Bounce_Rate

What Is a Bounce Rate?

Let’s start with the easily understandable definition: bounce rate is the rate of your website visitors who leave without going further into your website; the one-page visitors, so to say. 

Mind you, not all one-page visitors are bad- take the contact detail page for example. Grab what you need and leave. It doesn’t mean that this specific visitor won’t convert. 

But if your overall website analytics say that the number is high, you should start an in-depth analysis of what might not be working well. 

There are several directions to take. However, we advise you to talk to experts, such as the web developers working at TuiSpace, a web design company in Houston, who will come up with prompt and professional solutions. 

Solution: a Quick Overview

Some companies opt for a complete website redesign, fixing thus all the bugs that may have affected the UX: from the interface, content, and buttons, through speed and scalability. We’ll get into greater detail shortly. 

Other companies may choose to compartmentalize bounce rate so that they get into the very specific problematic area: whether it is the lack of landing page(s) or subpar marketing and therefore inadequate audience, all resulting from the wrong content, or unreadable and cluttered home page that is difficult to navigate, and so on.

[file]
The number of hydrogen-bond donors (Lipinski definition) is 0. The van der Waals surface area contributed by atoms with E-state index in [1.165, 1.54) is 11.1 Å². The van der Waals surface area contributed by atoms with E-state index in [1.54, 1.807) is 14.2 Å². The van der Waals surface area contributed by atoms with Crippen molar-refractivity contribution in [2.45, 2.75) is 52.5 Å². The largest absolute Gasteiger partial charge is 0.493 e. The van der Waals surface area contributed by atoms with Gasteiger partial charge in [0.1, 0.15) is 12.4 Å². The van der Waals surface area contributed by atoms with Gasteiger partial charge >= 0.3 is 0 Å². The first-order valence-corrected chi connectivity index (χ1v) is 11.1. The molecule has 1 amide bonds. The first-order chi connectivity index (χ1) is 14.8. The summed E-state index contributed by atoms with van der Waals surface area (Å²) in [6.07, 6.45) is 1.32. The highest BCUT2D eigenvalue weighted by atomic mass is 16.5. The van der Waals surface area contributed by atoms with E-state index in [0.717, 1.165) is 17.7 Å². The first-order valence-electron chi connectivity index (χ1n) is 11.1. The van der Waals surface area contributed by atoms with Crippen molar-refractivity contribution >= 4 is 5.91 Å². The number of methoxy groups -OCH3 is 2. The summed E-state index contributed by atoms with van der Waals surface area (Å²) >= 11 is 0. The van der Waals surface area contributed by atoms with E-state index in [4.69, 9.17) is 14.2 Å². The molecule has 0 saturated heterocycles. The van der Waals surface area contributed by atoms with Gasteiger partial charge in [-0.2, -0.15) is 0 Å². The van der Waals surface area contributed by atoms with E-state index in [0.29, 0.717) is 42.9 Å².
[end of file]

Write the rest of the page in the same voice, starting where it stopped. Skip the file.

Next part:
Can You Have High-Quality Content and Still High Bounce Rate?

Sure. It means that your website is not of high quality, and this is the area for improvement. For instance, people are more likely to mistrust a website, and therefore bounce off, if they dislike its interface, including the amount of text and the unappealing design, even though what it says might be helpful for them. 

To make sure this step is not overlooked, go after a website that is attractive, decluttered, but also supportive. Homepage design cannot fail: it has to captivate attention and have highly intuitive navigation. A website absolutely needs to be simple, yet effective. 

Bottom line: when it comes to bounce rates metrics, bad navigation, unresponsive design, bugs, and the outdated interface will trump your high-quality content. 

Why Is Bounce Rate Important?

There’s a brilliant metaphor of the website as your company’s best salesperson, the purpose of which is to:

  1. Provide information and solve problems
  2. Be a sales tool

This answers the question to why bounce rates matter: it is not just the number on a paper, it basically shows the potential pitfall in your marketing strategy, undermining your site’s selling potential. Namely, if people leave too soon without responding to your CTA, due to any of the previously listed problems, they may never come back. You want people to stay on your website, not get confused and leave. 

On top of that, the bounce rate seems to be the fourth most significant ranking factor.

Moving on to analytics.

Analytics of Bounce Rate